September 30, 2022

On Tuesday, a solar storm hit Earth, bringing breathtaking auroras to the northern US and Canada.

The storm made headlines over the weekend when Dr. Tamitha Skov announced Friday that she saw a “snake-like filament” on the surface of the sun — and it was moving toward Earth’s strike zone.

Auroras were spotted earlier Friday morning, just as the storm hit, filling the northern sky with stunning electric shades of purple and green.

Mike Cook, who works in space weather operations, told DailyMail.com: ‘There have been several CMEs [coronal mass ejections] eruptions of the last few days (solar storms), but there is also a Coronal Hole (the black hole-like structures) which is the central disk.’

“We should see effects of that in the next 2-3 days.”

And right, the cosmic show isn’t over yet — the National Oceanic and Atmospheric Administration’s (NOAA) Space Weather Prediction Center (SWPC) shows that a G1 class is expected to have an impact as early as Thursday and late Friday. our planet.

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A solar storm hit Earth on Tuesday, bringing breathtaking auroras to northern US and Canada (Pictured is Alberta)

Data also shows that a rift opened in Earth’s magnetic field on Tuesday, allowing solar winds to penetrate our planet’s magnetosphere — an area that protects us from harmful solar and cosmic particles.

In addition to weakening the power grid and disrupting satellite operations, NOAA warns that this type of system will have major implications for migratory animals.

CMEs can eject billions of tons of coronal material, which eruptions have the potential to cause space weather that can disrupt satellites and power grids on Earth and harm unprotected astronauts.

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The National Oceanic and Atmospheric Administration (NOAA) Space Weather Prediction Center (SWPC) shows that a G1 class is expected to impact our planet as early as Thursday and late Friday.

Auroras were spotted earlier Friday morning, just as the storm hit, filling the northern sky with stunning electric shades of purple and green. Pictured is a shot in Seattle, Washington

The storm made headlines over the weekend when Dr. Tamitha Skov (pictured) announced Friday that she saw a “snake-like filament” (region where her hand is) on the surface of the sun — and it was moving toward Earth’s strike zone

Data also shows that a rift opened in Earth’s magnetic field on Tuesday, allowing solar winds to penetrate our planet’s magnetosphere — an area that protects us from harmful solar and cosmic particles.

In addition to weakening the electrical grid and disrupting satellite operations, NOAA warns that this type of system will have major impacts on draft animals and produce auroras from northern Michigan to Maine.

Sebastian Voltmer, an internationally award-winning astrophotographer, told DailyMail.com in an email: “Internet outages will be the least of your concern. GPS, radio interference and pressure changes in the Earth’s upper atmosphere are problematic effects.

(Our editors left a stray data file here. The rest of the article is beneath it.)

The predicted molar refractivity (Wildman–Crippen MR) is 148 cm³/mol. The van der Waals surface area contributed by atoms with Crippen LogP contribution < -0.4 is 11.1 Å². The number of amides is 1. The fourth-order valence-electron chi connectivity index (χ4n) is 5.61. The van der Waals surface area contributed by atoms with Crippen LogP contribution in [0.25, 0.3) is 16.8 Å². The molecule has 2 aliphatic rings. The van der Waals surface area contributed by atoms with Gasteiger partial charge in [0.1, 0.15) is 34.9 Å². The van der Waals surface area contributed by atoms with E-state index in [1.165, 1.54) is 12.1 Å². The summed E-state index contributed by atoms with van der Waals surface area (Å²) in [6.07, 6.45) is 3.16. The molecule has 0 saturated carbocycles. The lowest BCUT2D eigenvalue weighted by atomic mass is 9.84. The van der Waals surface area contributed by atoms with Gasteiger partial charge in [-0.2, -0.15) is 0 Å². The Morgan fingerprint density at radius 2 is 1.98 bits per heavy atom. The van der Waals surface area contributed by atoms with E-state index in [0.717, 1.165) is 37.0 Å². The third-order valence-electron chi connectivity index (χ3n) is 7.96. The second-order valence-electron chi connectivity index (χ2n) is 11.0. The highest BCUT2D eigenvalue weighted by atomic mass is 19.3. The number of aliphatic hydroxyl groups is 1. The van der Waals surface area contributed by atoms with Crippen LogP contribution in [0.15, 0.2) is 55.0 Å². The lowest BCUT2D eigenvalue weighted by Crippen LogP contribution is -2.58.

“Last time, some 40 or so SpaceX Starlink satellites were burned by a solar storm.”

Data also shows a rift opened in Earth’s magnetic field on Tuesday, allowing solar winds to penetrate our planet’s magnetosphere — an area that protects us from harmful solar and cosmic particles.

The serpentine filament are CMEs, which are large expulsions of plasma and magnetic field from the sun’s corona — the outermost layer of a star’s atmosphere.

CMEs can eject billions of tons of coronal material, which eruptions have the potential to cause space weather that can disrupt satellites and power grids on Earth and harm unprotected astronauts.

The sun has fascinated humans since the dawn of time – not only is it necessary for us to live, but it is also dangerously unpredictable.

Last month, astronomers noticed that a dark sunspot facing directly toward Earth had doubled in size in just 24 hours.

Tony Phillips, the author of SpaceWeather.com, wrote: ‘Yesterday sunspot AR3038 was big. Today it is huge.’

The sun has fascinated humans since the dawn of time – not only is it necessary for us to live, but it is also dangerously unpredictable. Last month, astronomers noticed that a dark sunspot facing directly toward Earth had doubled in size in just 24 hours.

Sunspots are dark areas of the sun where it is cooler than other parts of the surface. Solar flares originate close to these dark areas of the star. A pair of huge sunspot swarms, some large enough to devour the Earth as a whole, appeared on the sun’s surface in April

And it is now said to be three times the size of the Earth.

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Sunspots are dark areas of the sun where it is cooler than other parts of the surface. Solar flares originate close to these dark areas of the star.

A pair of huge sunspot swarms, some large enough to devour the entire Earth, appeared on the sun’s surface in April.

The two active regions, named AR2993 and AR2994, sent scientists into overdrive to learn whether Earth would brace for powerful solar flares — but thankfully none were sent our way.

In early April, however, Earth narrowly missed a plasma ejection, linked to a sunspot group that had previously appeared on the star.

The recent increase in the sun’s activity is the result of approaching the most active phase in its 11-year solar cycle – peak activity in 2024.